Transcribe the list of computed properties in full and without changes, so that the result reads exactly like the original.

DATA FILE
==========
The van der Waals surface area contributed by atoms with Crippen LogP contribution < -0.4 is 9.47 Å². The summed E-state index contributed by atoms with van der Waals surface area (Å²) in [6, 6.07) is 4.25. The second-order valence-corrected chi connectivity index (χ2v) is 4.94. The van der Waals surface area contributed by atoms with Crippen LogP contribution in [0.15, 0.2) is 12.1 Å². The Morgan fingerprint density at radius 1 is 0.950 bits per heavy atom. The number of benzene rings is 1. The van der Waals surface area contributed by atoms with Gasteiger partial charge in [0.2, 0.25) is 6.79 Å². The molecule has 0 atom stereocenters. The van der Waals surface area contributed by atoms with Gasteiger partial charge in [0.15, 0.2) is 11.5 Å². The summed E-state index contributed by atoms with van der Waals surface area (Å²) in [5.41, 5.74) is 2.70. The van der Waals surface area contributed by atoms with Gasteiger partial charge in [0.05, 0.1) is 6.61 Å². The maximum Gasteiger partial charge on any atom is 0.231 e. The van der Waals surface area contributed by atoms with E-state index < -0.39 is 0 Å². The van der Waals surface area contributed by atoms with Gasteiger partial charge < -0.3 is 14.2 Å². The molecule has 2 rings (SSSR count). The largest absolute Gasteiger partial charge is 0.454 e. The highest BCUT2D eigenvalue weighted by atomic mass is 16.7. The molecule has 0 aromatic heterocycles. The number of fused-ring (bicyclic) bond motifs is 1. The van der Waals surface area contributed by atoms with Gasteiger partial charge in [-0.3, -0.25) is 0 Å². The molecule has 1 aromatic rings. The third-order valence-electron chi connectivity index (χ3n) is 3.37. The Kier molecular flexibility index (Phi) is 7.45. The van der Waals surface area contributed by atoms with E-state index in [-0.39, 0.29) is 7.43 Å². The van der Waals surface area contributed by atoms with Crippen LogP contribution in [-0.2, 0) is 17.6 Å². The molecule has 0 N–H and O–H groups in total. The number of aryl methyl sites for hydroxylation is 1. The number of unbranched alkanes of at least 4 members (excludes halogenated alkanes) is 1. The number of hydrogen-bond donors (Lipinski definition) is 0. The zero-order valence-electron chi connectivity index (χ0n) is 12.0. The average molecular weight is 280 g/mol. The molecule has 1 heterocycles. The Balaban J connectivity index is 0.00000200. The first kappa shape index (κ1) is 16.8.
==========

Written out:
The van der Waals surface area contributed by atoms with Crippen LogP contribution < -0.4 is 9.47 Å². The summed E-state index contributed by atoms with van der Waals surface area (Å²) in [6, 6.07) is 4.25. The second-order valence-corrected chi connectivity index (χ2v) is 4.94. The van der Waals surface area contributed by atoms with Crippen LogP contribution in [0.15, 0.2) is 12.1 Å². The Morgan fingerprint density at radius 1 is 0.950 bits per heavy atom. The number of benzene rings is 1. The van der Waals surface area contributed by atoms with Gasteiger partial charge in [0.2, 0.25) is 6.79 Å². The molecule has 0 atom stereocenters. The van der Waals surface area contributed by atoms with Gasteiger partial charge in [0.15, 0.2) is 11.5 Å². The summed E-state index contributed by atoms with van der Waals surface area (Å²) in [5.41, 5.74) is 2.70. The van der Waals surface area contributed by atoms with Gasteiger partial charge in [0.05, 0.1) is 6.61 Å². The maximum Gasteiger partial charge on any atom is 0.231 e. The van der Waals surface area contributed by atoms with E-state index < -0.39 is 0 Å². The van der Waals surface area contributed by atoms with Gasteiger partial charge < -0.3 is 14.2 Å². The molecule has 2 rings (SSSR count). The largest absolute Gasteiger partial charge is 0.454 e. The highest BCUT2D eigenvalue weighted by atomic mass is 16.7. The molecule has 0 aromatic heterocycles. The number of fused-ring (bicyclic) bond motifs is 1. The van der Waals surface area contributed by atoms with Gasteiger partial charge in [-0.3, -0.25) is 0 Å². The molecule has 1 aromatic rings. The third-order valence-electron chi connectivity index (χ3n) is 3.37. The Kier molecular flexibility index (Phi) is 7.45. The van der Waals surface area contributed by atoms with E-state index in [-0.39, 0.29) is 7.43 Å². The van der Waals surface area contributed by atoms with Crippen LogP contribution in [-0.2, 0) is 17.6 Å². The molecule has 0 N–H and O–H groups in total. The number of aryl methyl sites for hydroxylation is 1. The number of unbranched alkanes of at least 4 members (excludes halogenated alkanes) is 1. The number of hydrogen-bond donors (Lipinski definition) is 0. The zero-order valence-electron chi connectivity index (χ0n) is 12.0. The average molecular weight is 280 g/mol. The molecule has 1 heterocycles. The Balaban J connectivity index is 0.00000200. The first kappa shape index (κ1) is 16.8.